I’m a big fan of pocket carry. One of its most endearing benefits is that it allows me to carry in locations that I would not be able to go with a belt or shoulder holster. Because the gun is hidden in a pocket, I don’t need a jacket or vest for concealment, which is great for locations where such clothing would not be appropriate. Wearing a formal suit at work, where others are dressed casually, would certainly look odd. I especially enjoy not wearing a concealment garment in the hot weather, and I like the ability to wear a t-shirt and shorts and still have my gun—all without anyone being the wiser.
If you haven’t tried it yourself, it might be hard to believe that pocket carry offers a very fast draw. The secret lies in the ability to have your hand in your pocket with a complete grip on the gun without anyone knowing it. Cutting out half of the steps required makes the draw lightning fast. A hand in the pocket is a very normal and non-confrontational position, and won’t alarm anyone. I very often walk down the street or “hang out” with my hand in my pocket. It’s a very common thing to do and no one blinks an eye. Even if you don’t start with your hand in your pocket, draw time can be just as fast as a regular holster with practice.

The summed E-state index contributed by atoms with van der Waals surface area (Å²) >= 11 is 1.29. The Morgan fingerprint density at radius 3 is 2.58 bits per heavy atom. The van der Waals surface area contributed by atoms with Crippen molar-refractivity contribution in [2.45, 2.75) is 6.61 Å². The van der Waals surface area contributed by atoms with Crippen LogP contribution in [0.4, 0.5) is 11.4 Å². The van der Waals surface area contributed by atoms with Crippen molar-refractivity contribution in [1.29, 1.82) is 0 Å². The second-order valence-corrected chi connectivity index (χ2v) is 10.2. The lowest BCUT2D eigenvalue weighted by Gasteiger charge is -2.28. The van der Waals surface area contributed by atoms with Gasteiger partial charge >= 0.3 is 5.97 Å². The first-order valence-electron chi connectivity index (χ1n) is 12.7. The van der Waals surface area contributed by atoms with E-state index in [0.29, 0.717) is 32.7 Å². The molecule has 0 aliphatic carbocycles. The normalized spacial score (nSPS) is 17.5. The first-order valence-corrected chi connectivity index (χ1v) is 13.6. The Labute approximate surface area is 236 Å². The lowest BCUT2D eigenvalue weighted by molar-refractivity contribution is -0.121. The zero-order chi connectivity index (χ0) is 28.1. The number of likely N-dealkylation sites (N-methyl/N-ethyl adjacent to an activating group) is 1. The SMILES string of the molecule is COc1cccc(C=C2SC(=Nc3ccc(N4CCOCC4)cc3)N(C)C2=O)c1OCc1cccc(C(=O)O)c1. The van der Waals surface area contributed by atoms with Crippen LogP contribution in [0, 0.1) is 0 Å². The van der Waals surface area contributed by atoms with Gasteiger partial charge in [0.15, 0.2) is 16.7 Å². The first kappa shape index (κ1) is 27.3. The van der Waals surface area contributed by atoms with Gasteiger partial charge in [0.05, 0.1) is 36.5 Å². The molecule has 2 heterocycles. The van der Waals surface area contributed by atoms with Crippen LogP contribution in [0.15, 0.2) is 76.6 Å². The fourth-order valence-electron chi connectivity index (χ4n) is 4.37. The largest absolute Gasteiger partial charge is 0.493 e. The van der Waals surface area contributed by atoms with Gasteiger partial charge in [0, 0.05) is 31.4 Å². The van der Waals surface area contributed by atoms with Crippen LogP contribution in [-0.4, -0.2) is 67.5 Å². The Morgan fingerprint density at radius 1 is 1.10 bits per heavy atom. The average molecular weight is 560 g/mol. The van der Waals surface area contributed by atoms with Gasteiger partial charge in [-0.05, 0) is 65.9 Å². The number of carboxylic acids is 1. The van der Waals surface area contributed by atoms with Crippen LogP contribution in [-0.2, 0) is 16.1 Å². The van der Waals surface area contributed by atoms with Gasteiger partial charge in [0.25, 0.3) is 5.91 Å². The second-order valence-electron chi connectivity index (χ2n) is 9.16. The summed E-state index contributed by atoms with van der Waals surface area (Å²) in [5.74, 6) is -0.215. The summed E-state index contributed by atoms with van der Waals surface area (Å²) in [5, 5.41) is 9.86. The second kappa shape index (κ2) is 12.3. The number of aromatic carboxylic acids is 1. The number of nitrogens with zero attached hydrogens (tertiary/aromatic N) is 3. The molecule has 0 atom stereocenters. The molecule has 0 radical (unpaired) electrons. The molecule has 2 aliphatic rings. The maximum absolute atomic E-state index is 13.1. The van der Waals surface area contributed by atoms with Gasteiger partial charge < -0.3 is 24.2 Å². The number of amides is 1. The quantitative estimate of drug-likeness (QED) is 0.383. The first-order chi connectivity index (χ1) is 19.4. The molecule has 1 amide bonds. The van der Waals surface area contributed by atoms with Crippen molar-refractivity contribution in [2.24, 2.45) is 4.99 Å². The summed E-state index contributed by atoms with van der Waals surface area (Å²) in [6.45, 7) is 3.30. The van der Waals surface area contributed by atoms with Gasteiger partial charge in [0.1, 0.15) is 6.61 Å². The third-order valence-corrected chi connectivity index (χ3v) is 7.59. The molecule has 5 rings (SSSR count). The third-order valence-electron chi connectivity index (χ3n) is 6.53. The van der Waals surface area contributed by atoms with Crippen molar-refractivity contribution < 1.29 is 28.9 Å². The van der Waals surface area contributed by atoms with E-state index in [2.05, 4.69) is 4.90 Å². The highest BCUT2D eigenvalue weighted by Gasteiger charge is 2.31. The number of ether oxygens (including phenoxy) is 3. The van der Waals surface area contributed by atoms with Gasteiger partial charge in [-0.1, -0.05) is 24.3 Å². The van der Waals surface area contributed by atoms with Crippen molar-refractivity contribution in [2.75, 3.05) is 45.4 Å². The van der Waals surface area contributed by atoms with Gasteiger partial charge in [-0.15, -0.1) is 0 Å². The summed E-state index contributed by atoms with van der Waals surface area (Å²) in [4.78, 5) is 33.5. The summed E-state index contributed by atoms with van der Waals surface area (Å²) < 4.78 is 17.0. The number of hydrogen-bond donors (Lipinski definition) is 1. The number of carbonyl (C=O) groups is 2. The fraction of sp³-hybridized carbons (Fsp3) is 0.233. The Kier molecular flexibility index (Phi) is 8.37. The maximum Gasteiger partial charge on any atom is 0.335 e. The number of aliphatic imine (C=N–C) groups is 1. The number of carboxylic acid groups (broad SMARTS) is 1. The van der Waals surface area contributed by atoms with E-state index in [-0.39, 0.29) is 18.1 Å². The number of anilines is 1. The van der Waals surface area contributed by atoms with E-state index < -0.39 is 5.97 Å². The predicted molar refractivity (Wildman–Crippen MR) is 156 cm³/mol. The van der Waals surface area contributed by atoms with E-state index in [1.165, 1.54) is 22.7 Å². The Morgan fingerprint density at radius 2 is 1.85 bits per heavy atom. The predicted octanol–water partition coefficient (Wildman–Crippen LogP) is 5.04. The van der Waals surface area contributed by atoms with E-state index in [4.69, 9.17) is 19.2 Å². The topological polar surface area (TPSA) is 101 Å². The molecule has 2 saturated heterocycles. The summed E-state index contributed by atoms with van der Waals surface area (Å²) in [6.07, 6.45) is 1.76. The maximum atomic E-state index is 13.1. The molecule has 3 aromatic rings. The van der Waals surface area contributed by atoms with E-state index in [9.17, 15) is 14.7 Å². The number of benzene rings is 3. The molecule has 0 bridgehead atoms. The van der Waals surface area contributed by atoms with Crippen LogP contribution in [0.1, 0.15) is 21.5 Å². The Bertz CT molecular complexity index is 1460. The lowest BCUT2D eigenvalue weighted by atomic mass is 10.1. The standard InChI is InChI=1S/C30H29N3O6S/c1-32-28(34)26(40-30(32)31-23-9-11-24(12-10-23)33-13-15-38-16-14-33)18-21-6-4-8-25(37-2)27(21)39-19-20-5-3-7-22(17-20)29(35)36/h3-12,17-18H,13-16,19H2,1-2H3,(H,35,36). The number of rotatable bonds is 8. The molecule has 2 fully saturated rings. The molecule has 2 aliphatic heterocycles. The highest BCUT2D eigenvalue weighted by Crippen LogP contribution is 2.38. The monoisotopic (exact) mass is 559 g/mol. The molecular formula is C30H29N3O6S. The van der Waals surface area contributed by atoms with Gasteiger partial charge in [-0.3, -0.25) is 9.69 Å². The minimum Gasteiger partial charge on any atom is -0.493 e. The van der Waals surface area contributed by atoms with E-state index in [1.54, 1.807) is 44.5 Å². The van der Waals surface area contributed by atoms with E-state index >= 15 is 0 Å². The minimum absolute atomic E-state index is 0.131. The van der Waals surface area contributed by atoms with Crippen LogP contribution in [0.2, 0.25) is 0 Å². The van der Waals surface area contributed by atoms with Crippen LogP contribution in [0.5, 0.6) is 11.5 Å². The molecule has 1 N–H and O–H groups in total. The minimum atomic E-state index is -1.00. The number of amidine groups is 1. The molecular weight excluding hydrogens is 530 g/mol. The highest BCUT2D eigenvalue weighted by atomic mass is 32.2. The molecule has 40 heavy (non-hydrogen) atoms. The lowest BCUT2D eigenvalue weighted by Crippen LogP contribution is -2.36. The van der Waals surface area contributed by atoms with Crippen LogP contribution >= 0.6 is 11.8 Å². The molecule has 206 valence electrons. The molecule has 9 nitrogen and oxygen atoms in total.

Pocket Carry in Practice
Not often thought of, another benefit is that is unlikelihood that someone could detect a gun in a pocket by casual contact such as bumping into you or by giving you a hug. Even if they feel it, no one will guess that the bulge is a gun because people are not accustomed to thinking about guns in pockets. For all most people know, the only way to carry a gun is ‘Mexican style’ like they see in the movies. An encounter with a long-lost friend or visit from a relative with a gun on your belt could get you raised eyebrows after a friendly embrace. While an acquaintance or relative may not mind, it is probably not be a good idea for others to discover that you carry.
In the winter, with your heavy coat zipped up and gloves on, getting to your gun fast can be a problem. While leaving your coat open and hands exposed may work on short outdoor excursions, colder weather may find you bundled up tight. That’s where a revolver in your winter coat pocket can be a real lifesaver. Not only can it be easily accessed—your hand can be right on the gun in your pocket—but you can shoot right through your coat for an instant defense!
Not needing a concealment garment means that you don’t have to worry about exposing your gun when you reach up or bend over. It’s so easy and fast to just slip a gun in your pocket that it’s more likely that you will actually carry! Those quick trips to the local stop-and-rob seem like a drag when you think about donning your leather, but, slipping a gun into your pocket is as natural as grabbing your keys.